We’ve been throwing cold water on the administration’s so-called exchange “enrollment” figures for months, and for good reason: They’re incomplete to the point of deception.
The Washington Post reported back in November that official tabulations were including anyone who’s “selected a plan,” which is the equivalent of placing an item in a virtual shopping cart online, regardless of whether the check-out and payment steps ever took place. At Kathleen Sebelius’ behest, the House Energy and Commerce Committee contacted every insurer listed as a participant in the federal exchange at Healthcare.gov in order to discern how many of these “sign ups” translated into paid enrollments. The initial batch of information, based on data through mid-April, revealed a paltry payment rate of 67 percent.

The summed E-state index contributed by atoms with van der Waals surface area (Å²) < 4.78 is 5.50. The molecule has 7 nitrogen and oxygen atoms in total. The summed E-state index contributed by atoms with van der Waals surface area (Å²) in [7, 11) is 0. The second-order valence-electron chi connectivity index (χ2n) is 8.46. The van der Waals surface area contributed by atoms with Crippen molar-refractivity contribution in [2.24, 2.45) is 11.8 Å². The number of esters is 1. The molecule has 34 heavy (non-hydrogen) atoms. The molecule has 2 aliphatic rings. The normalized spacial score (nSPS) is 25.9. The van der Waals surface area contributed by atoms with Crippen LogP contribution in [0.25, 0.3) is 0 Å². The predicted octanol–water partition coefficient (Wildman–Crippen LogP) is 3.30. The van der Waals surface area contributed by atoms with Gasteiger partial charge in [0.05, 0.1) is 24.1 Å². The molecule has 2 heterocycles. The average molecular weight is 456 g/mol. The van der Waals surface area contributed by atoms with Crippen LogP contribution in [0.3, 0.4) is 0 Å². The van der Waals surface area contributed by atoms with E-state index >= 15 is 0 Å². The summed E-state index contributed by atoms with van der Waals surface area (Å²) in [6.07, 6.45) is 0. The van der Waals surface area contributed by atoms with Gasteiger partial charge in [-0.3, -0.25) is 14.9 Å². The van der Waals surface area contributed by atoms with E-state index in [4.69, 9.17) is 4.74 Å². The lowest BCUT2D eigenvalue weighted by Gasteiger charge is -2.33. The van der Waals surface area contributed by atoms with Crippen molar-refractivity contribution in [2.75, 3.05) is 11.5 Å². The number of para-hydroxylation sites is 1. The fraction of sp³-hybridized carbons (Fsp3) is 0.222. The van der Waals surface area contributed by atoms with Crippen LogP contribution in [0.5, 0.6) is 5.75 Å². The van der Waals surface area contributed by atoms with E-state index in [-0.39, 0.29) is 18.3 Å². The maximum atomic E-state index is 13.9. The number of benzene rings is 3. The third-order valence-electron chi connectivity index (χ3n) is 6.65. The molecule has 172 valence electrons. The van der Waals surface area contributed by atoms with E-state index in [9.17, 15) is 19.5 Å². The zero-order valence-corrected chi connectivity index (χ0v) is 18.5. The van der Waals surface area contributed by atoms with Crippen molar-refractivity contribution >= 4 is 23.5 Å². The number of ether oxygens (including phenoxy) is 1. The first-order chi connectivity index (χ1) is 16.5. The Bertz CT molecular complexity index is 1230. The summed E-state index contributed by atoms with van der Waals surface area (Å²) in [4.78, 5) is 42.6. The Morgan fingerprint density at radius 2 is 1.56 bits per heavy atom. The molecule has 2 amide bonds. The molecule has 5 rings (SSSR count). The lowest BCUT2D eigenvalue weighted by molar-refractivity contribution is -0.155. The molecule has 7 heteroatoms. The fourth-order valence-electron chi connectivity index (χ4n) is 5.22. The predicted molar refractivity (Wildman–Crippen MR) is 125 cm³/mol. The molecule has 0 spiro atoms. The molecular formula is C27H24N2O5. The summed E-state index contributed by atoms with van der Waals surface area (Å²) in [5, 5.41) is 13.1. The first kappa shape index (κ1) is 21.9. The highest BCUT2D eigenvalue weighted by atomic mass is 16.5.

When the official totals are finally revisited to include the state exchanges (whose performances are widely varying), and numbers from the late sign-up surge, the final payment statistics will likely shift. Some large insurers testified today that they’ve experienced payment rates in the low-80s range, which is closer to experts’ estimated ballpark prior to the release of the committee’s report — problems with which we highlighted here.
What is almost certainly the case is that the genuine enrollment figure is seven figures lower that the White House-touted one. Phil Kerpen catches yet another inflationary ingredient in HHS’ propaganda brew, the extent of which we don’t yet know: